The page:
From The American Spirit, Simon & Shuster, 2017:
Why do some men reach for the stars and so many others never even look up? Thomas Jefferson reached for the stars.
"We hold these truths to be self-evident, that all men are created equal, that they are endowed by their Creator with certain unalienable Rights, that among these are Life, Liberty, and the pursuit of Happiness, –That to secure these rights, Governments are instituted among Men, deriving their just powers from the consent of the governed. . ."
Never, never anywhere, had there been a government instituted on the consent of the governed.
Was Jefferson including women with the words “men” and “mankind”? Possibly he was. Nobody knows. Was he thinking of black Americans when he declared all men are created equal? Ideally, yes, I think. Practically, no. He was an eighteenth-century Virginia planter, it must be remembered, as the slave quarters along Mulberry Row. . . attest. He was an exceedingly gifted and very great man, but like the others of that exceptional handful of politicians we call the Founding Fathers, he could also be inconsistent, contradictory, human.
And more important than how he interpreted his ringing words, is their sustaining power to inspire, beyond influences of time and place.
“All honor to Jefferson,” wrote Abraham Lincoln on the eve of the Civil War, “[all honor]to the man who, in the concrete pressure of a struggle for national independence by a single people, had the coolness, forecast, and capacity to introduce into a merely revolutionary document, an abstract truth, applicable to all men and all times.”
All honor to Jefferson in our own world now. . . Indeed, we may judge our own performance in how seriously and what effect we take his teachings to heart.
Americans are preparing for the Fourth of July holiday. I hope we take a few minutes during the long weekend to remember what the Fourth of July is: America's Independence Day, celebrating our Declaration of Independence, in which we declared ourselves, in Lincoln's words, "a new nation, conceived in Liberty, and dedicated to the proposition that all men are created equal."
The holiday weekend would start today if John Adams had his way. It was on July 2, 1776, that the Continental Congress voted to declare independence from Great Britain. On July 4 Congress approved the final text of the Declaration. As Adams predicted in a letter to his wife Abigail:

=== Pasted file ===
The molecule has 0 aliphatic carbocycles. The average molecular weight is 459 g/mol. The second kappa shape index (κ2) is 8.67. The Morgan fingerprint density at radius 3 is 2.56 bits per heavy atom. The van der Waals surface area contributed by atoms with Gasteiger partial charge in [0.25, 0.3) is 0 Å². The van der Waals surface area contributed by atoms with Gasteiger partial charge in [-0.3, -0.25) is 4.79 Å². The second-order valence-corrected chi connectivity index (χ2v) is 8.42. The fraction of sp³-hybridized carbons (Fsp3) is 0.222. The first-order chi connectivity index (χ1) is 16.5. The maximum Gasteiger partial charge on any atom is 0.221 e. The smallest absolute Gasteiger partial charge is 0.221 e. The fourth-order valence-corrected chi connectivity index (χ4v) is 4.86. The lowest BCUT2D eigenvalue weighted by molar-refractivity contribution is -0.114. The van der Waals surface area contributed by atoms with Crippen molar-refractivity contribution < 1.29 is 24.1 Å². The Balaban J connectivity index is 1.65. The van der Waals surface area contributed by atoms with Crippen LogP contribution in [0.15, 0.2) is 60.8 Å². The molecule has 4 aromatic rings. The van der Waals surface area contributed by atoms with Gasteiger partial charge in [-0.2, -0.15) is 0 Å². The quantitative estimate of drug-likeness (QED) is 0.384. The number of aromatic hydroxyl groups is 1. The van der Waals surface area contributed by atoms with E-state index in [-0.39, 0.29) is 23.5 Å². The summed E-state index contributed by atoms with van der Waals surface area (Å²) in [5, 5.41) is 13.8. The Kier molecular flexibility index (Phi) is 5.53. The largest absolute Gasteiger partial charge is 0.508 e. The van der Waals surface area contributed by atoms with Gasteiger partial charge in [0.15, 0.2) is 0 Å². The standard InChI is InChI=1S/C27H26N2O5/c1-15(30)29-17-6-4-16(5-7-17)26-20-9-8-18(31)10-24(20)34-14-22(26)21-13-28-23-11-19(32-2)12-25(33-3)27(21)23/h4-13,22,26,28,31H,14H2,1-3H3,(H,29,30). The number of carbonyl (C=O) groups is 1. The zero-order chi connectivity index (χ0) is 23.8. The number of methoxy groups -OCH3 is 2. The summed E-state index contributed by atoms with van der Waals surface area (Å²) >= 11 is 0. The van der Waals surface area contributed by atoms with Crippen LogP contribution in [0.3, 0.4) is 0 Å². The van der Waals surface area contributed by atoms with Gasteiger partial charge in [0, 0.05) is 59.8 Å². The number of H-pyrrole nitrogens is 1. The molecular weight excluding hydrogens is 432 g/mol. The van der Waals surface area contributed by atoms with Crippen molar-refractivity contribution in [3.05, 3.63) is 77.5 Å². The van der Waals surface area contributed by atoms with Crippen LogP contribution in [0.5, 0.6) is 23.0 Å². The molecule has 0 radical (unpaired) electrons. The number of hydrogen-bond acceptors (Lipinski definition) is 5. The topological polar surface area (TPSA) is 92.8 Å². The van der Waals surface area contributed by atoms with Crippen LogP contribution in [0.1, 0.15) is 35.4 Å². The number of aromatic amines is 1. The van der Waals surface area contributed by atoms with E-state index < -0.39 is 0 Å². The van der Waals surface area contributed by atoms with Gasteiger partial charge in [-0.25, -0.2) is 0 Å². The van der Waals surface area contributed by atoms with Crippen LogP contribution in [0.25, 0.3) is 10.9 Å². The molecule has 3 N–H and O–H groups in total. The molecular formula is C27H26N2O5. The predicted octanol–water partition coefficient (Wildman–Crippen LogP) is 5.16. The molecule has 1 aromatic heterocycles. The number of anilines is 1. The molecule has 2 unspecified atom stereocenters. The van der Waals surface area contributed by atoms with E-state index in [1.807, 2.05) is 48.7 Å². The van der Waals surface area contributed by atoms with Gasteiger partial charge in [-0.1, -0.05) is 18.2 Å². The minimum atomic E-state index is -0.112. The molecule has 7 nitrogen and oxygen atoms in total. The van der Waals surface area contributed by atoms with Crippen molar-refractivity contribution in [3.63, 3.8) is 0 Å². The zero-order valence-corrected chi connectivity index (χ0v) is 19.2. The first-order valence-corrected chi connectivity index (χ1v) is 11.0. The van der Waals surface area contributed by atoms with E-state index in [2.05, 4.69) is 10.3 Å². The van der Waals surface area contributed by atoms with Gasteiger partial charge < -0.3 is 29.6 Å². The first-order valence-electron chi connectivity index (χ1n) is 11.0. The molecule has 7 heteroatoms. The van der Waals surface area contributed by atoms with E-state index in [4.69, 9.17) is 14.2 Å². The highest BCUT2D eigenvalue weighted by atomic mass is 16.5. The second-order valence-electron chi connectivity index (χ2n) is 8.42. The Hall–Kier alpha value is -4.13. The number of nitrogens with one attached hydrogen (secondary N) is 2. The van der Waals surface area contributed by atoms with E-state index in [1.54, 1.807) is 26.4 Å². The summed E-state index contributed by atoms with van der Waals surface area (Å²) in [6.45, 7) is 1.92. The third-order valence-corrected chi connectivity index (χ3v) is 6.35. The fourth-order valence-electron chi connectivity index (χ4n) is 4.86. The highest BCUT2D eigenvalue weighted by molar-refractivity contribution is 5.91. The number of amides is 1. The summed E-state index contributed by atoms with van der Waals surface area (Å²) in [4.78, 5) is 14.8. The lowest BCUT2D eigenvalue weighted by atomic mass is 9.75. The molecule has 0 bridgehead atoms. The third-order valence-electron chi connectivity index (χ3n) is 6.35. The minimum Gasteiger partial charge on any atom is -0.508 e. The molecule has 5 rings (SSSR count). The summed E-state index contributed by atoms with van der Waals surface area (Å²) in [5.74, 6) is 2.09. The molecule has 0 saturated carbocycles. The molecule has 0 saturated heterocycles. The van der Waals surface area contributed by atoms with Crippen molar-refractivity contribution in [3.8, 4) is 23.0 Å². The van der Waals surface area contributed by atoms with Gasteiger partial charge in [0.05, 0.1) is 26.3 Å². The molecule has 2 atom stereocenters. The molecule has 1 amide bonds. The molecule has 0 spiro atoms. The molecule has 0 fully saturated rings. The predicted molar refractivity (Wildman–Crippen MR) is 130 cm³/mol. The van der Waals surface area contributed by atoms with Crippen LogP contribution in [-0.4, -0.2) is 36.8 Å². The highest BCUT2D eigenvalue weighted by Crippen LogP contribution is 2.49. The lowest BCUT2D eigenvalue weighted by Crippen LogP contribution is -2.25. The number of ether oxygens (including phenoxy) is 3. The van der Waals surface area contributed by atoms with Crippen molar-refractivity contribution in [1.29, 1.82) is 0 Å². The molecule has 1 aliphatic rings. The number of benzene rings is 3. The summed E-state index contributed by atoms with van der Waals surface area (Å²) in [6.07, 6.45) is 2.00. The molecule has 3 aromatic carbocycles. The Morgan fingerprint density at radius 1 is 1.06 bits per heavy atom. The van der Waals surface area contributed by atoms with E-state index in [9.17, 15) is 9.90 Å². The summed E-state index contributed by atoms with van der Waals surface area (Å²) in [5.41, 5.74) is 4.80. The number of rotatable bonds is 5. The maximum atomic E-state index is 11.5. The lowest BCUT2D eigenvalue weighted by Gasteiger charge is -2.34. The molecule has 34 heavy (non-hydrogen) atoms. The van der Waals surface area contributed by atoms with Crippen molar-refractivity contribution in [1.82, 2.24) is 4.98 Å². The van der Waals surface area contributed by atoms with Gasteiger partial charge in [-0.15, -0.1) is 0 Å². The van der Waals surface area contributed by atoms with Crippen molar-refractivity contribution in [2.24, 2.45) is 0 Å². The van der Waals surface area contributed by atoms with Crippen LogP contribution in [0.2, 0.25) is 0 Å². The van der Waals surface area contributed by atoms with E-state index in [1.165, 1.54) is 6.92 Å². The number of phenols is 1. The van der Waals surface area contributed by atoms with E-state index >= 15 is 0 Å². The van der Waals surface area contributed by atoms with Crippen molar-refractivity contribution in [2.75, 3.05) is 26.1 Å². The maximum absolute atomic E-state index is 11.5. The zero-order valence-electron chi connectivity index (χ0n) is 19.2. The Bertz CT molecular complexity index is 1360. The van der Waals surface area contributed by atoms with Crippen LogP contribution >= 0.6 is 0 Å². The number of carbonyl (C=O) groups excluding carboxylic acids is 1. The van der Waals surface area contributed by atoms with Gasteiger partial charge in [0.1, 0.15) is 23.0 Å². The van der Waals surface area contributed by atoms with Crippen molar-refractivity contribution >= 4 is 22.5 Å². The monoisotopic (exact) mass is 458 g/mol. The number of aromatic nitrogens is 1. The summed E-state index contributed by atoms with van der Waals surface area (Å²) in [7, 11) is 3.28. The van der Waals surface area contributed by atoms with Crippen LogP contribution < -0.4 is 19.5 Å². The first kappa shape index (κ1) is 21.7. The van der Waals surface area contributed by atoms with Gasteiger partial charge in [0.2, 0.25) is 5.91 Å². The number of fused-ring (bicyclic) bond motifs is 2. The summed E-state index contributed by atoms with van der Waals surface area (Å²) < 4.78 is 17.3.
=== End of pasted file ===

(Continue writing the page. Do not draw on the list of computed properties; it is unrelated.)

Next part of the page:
The second day of July, 1776, will be the most memorable epoch in the history of America. I am apt to believe that it will be celebrated by succeeding generations as the great anniversary festival. It ought to be commemorated as the day of deliverance, by solemn acts of devotion to God Almighty. It ought to be solemnized with pomp and parade, with shows, games, sports, guns, bells, bonfires, and illuminations, from one end of this continent to the other, from this time forward forever more.
The Declaration of Independence, written by Thomas Jefferson, is the most eloquent libertarian essay in history, especially its philosophical core:
We hold these truths to be self-evident, that all men are created equal, that they are endowed by their Creator with certain unalienable Rights, that among these are Life, Liberty and the pursuit of Happiness. — That to secure these rights, Governments are instituted among Men, deriving their just powers from the consent of the governed, — That whenever any Form of Government becomes destructive of these ends, it is the Right of the People to alter or to abolish it, and to institute new Government, laying its foundation on such principles and organizing its powers in such form, as to them shall seem most likely to effect their Safety and Happiness.
Jefferson moved smoothly from our natural rights to the right of revolution:
Prudence, indeed, will dictate that Governments long established should not be changed for light and transient causes; and accordingly all experience hath shewn, that mankind are more disposed to suffer, while evils are sufferable, than to right themselves by abolishing the forms to which they are accustomed. But when a long train of abuses and usurpations, pursuing invariably the same Object evinces a design to reduce them under absolute Despotism, it is their right, it is their duty, to throw off such Government, and to provide new Guards for their future security.